In 2021 alone, there were several well-known bugs, hacks, or so-called fat-finger mistakes that an owner of an exchange, a coin, or an NFT has suffered from. Some of them have resorted to goodwill pleading from the founders or exchanges for refunds. Some of them have even used old-world techniques, such as threatening to freeze the receiving account’s other assets. Imagine, if these were perpetrated by quantum attacks – they would be conducted systematically and efficiently without any recourse.
Our firm is also providing a technology called Quorum, which would be relevant to the sector. This ensures that before a blockchain transaction can take place, multiple stakeholders must first approve it. Whilst it sounds similar to the Multi-signature protocol (Multisig) that the crypto community uses, it addresses several vulnerabilities. For example, no complete keys are ever transmitted or exposed when approving a transaction.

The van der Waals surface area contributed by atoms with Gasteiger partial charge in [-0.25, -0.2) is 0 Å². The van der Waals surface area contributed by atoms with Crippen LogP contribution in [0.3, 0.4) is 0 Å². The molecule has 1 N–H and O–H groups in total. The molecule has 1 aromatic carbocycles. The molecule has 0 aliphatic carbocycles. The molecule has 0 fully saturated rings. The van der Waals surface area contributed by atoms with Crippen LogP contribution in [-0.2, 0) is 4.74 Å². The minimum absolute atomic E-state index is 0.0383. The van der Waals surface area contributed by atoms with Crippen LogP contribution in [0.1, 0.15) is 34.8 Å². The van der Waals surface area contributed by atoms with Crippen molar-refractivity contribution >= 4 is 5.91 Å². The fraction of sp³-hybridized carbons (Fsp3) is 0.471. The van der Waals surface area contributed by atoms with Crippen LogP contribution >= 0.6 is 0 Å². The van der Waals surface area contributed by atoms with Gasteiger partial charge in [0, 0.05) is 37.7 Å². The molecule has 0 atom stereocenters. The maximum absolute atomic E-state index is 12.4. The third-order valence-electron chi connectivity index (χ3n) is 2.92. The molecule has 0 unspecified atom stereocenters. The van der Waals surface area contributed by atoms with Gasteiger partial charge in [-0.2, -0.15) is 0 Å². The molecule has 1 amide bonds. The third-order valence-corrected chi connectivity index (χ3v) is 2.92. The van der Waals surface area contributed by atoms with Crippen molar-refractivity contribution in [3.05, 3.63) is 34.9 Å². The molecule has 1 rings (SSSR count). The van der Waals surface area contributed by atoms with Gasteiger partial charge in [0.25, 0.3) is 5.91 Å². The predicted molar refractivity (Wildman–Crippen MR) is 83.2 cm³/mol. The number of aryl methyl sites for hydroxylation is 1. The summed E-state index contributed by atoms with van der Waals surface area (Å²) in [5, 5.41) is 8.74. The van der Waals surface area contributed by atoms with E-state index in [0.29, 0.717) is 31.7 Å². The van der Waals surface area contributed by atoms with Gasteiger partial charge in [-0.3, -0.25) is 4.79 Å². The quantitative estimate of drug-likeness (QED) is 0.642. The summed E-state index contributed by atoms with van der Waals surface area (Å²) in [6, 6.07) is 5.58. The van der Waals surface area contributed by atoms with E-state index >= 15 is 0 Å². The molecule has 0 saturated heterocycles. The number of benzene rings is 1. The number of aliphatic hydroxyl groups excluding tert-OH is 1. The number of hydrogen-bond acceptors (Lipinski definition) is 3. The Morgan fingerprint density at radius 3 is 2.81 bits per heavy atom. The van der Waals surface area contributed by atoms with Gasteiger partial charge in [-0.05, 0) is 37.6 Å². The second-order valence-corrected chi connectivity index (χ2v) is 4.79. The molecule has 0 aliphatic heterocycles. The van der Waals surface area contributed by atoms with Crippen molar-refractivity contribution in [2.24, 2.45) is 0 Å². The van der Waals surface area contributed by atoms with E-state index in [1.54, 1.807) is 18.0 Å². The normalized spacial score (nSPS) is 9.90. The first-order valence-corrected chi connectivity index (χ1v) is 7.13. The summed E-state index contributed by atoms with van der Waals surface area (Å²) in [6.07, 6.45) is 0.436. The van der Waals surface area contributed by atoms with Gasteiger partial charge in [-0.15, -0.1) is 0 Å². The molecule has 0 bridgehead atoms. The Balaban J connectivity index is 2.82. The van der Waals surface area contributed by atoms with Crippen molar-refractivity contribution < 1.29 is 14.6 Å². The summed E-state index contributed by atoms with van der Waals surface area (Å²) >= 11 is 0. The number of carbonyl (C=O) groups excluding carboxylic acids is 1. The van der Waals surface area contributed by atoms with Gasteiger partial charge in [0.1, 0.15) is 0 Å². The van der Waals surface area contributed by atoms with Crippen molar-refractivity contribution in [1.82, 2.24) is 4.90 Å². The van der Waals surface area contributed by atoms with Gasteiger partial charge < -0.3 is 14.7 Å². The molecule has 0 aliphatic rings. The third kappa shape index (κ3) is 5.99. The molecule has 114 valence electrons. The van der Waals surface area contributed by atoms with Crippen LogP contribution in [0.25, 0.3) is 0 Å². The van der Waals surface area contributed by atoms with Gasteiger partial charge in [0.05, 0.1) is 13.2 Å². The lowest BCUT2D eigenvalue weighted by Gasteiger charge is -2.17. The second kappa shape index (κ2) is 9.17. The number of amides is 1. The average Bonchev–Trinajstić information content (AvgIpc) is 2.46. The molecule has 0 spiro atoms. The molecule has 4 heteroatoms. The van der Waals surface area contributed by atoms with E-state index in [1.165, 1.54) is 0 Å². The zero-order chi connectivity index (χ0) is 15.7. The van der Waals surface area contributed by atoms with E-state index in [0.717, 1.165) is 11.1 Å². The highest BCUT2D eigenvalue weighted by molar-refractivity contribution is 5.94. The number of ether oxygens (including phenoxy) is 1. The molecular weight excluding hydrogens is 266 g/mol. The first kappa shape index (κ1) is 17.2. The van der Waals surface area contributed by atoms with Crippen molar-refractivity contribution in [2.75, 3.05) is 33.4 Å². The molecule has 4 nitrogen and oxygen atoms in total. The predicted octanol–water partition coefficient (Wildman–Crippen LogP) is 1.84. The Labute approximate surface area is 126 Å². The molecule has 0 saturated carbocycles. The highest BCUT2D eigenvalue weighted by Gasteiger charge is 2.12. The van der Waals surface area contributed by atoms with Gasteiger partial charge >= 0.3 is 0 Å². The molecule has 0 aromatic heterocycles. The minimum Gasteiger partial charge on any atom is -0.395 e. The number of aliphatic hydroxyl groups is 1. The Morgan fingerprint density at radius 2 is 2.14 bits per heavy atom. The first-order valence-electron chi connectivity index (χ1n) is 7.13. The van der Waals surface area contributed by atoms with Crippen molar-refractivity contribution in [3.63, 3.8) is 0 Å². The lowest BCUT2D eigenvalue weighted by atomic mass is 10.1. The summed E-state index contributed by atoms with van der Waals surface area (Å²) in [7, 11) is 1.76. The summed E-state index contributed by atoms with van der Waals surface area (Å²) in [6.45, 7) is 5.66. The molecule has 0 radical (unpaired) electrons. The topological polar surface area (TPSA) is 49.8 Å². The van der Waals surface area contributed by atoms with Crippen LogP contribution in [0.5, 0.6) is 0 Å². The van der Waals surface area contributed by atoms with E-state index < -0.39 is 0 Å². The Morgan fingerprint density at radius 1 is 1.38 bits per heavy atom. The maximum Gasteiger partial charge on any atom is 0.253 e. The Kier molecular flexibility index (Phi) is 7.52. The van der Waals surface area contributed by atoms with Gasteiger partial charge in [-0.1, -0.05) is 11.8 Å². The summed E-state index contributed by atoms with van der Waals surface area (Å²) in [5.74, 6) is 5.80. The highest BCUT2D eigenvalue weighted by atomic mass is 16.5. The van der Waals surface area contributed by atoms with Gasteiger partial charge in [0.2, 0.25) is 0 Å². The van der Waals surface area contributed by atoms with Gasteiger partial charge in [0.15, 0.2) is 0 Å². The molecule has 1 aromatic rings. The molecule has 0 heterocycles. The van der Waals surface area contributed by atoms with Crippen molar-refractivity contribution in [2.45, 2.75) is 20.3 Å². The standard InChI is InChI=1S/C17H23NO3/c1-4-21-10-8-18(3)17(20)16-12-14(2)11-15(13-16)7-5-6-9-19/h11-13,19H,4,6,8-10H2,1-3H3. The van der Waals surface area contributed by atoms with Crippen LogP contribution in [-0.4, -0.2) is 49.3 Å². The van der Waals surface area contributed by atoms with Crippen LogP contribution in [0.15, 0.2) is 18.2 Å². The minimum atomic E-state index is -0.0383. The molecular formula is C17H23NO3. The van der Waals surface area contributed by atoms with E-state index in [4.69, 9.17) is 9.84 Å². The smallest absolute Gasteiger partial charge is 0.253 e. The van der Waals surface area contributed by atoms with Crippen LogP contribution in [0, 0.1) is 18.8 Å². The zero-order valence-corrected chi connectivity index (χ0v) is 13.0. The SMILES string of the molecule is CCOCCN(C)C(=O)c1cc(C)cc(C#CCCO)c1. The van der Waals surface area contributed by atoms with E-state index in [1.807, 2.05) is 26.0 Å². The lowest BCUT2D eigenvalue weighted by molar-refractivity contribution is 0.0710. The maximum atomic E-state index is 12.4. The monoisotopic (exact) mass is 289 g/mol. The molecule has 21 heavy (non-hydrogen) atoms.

What does the future hold for Post-Quantum?
The world is now at an inflection point when it comes to post-quantum security. Within the next few years, a quantum computer will crack encryption and, in a single moment, the entire world’s data will be left vulnerable to theft and exploitation, threatening the foundations of everything from established enterprise infrastructures to Web3's crypto-based innovations.
The timing element here is still of much debate, but the threat that we are referring to is not a commercial quantum computer. I’m talking about the sheer power to do simple integer factorization under lab conditions, which will come sooner than many expect.
However, even if the first quantum computer isn’t seen until 2030, we are still in a race against time to stay secure. It’s estimated it would take at least ten years to modify the existing cryptographic infrastructure, which entails transforming all existing systems that use PKC or most electronic devices that connect to the internet.
Although NIST is expected to finalize their decision early this year, given the time scale of the transition in front of us and the limited time we have to do it in, organizations and communities like banks and Web3 must start the migration and transition now.